only integers between -128 and 127 are object interning so for 127 their wrappers point to the same object. 128 is out of this range, so two distinct objects are generated. If you compare the objects then they are different, but if you compare the values with equals() then they are equals.
"Objects other than strings can be interned. For example, in Java, when primitive values are boxed into a wrapper object, certain values (any boolean, any byte, any char from 0 to 127, and any short or int between −128 and 127) are interned, and any two boxing conversions of one of these values are guaranteed to result in the same object."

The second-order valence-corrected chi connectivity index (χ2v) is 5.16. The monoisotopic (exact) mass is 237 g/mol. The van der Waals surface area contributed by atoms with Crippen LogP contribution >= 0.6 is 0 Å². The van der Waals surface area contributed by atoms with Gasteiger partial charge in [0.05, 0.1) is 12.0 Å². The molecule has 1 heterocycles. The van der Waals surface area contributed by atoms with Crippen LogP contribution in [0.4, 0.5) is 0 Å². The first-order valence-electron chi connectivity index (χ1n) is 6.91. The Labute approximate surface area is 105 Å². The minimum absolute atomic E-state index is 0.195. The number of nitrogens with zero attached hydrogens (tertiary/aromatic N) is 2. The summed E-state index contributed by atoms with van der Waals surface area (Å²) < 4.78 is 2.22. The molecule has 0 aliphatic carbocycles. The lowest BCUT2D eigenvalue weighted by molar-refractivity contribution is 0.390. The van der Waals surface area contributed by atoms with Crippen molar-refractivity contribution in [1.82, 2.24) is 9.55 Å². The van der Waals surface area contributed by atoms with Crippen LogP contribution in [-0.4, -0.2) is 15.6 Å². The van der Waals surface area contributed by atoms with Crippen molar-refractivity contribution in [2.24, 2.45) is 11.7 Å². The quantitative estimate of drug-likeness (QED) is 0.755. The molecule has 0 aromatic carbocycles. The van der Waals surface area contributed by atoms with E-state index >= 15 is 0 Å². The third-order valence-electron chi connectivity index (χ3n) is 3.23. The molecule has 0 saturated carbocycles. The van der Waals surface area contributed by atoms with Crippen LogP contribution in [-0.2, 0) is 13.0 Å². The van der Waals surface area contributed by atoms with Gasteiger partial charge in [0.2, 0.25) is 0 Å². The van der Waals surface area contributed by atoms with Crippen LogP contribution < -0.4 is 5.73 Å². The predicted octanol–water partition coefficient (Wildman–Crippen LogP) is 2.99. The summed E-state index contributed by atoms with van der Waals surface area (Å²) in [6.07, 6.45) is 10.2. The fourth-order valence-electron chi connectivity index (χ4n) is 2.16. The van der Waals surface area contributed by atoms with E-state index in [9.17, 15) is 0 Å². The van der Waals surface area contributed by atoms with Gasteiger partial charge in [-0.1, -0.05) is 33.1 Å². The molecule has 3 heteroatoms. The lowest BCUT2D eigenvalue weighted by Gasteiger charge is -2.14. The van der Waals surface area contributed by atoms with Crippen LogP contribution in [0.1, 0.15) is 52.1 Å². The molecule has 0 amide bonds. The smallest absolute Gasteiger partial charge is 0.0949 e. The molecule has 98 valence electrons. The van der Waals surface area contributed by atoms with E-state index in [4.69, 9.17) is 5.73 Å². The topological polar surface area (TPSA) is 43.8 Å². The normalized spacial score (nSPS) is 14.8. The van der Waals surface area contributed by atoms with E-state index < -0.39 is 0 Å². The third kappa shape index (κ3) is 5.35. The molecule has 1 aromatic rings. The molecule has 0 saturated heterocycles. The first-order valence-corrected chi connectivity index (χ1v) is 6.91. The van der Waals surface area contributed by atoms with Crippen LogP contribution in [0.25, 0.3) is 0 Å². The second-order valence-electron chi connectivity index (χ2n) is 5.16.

Avinesh I understand that's how it works, but I'm surprised and I am good with JS wich has a reputation of weird in how it handle some things, but it is not so when you know how that work... I just realized that it is not alone :D